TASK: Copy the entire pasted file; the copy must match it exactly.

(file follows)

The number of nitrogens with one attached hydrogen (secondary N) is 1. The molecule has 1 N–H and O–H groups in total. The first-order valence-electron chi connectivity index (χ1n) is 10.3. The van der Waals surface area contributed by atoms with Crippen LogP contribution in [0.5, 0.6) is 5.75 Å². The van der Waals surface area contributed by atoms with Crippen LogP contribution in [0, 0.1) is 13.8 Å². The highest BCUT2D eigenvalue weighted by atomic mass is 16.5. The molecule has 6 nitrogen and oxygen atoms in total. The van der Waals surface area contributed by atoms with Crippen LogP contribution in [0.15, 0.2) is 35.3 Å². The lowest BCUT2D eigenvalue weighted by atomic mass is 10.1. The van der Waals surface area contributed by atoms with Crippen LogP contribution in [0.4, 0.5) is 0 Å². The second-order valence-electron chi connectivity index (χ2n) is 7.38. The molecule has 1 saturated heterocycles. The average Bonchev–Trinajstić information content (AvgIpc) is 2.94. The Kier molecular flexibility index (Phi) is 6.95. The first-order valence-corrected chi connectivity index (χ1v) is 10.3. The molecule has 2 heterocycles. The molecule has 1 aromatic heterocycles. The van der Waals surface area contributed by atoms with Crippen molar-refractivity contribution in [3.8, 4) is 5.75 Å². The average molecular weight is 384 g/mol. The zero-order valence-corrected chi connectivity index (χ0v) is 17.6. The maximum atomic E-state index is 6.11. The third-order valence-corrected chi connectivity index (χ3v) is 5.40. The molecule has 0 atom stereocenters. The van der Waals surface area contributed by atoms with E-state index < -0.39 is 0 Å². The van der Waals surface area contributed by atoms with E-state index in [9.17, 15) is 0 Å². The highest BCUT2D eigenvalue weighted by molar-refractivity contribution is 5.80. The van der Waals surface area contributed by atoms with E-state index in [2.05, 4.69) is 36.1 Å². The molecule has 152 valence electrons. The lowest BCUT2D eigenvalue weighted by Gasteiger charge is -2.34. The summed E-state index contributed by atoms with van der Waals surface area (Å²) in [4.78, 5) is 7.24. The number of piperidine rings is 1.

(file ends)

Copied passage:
The number of nitrogens with one attached hydrogen (secondary N) is 1. The molecule has 1 N–H and O–H groups in total. The first-order valence-electron chi connectivity index (χ1n) is 10.3. The van der Waals surface area contributed by atoms with Crippen LogP contribution in [0.5, 0.6) is 5.75 Å². The van der Waals surface area contributed by atoms with Crippen LogP contribution in [0, 0.1) is 13.8 Å². The highest BCUT2D eigenvalue weighted by atomic mass is 16.5. The molecule has 6 nitrogen and oxygen atoms in total. The van der Waals surface area contributed by atoms with Crippen LogP contribution in [0.15, 0.2) is 35.3 Å². The lowest BCUT2D eigenvalue weighted by atomic mass is 10.1. The van der Waals surface area contributed by atoms with Crippen LogP contribution in [0.4, 0.5) is 0 Å². The second-order valence-electron chi connectivity index (χ2n) is 7.38. The molecule has 1 saturated heterocycles. The average Bonchev–Trinajstić information content (AvgIpc) is 2.94. The Kier molecular flexibility index (Phi) is 6.95. The first-order valence-corrected chi connectivity index (χ1v) is 10.3. The molecule has 2 heterocycles. The molecule has 1 aromatic heterocycles. The van der Waals surface area contributed by atoms with Crippen molar-refractivity contribution in [3.8, 4) is 5.75 Å². The average molecular weight is 384 g/mol. The zero-order valence-corrected chi connectivity index (χ0v) is 17.6. The maximum atomic E-state index is 6.11. The third-order valence-corrected chi connectivity index (χ3v) is 5.40. The molecule has 0 atom stereocenters. The van der Waals surface area contributed by atoms with E-state index < -0.39 is 0 Å². The van der Waals surface area contributed by atoms with E-state index in [9.17, 15) is 0 Å². The highest BCUT2D eigenvalue weighted by molar-refractivity contribution is 5.80. The van der Waals surface area contributed by atoms with E-state index in [2.05, 4.69) is 36.1 Å². The molecule has 152 valence electrons. The lowest BCUT2D eigenvalue weighted by Gasteiger charge is -2.34. The summed E-state index contributed by atoms with van der Waals surface area (Å²) in [4.78, 5) is 7.24. The number of piperidine rings is 1.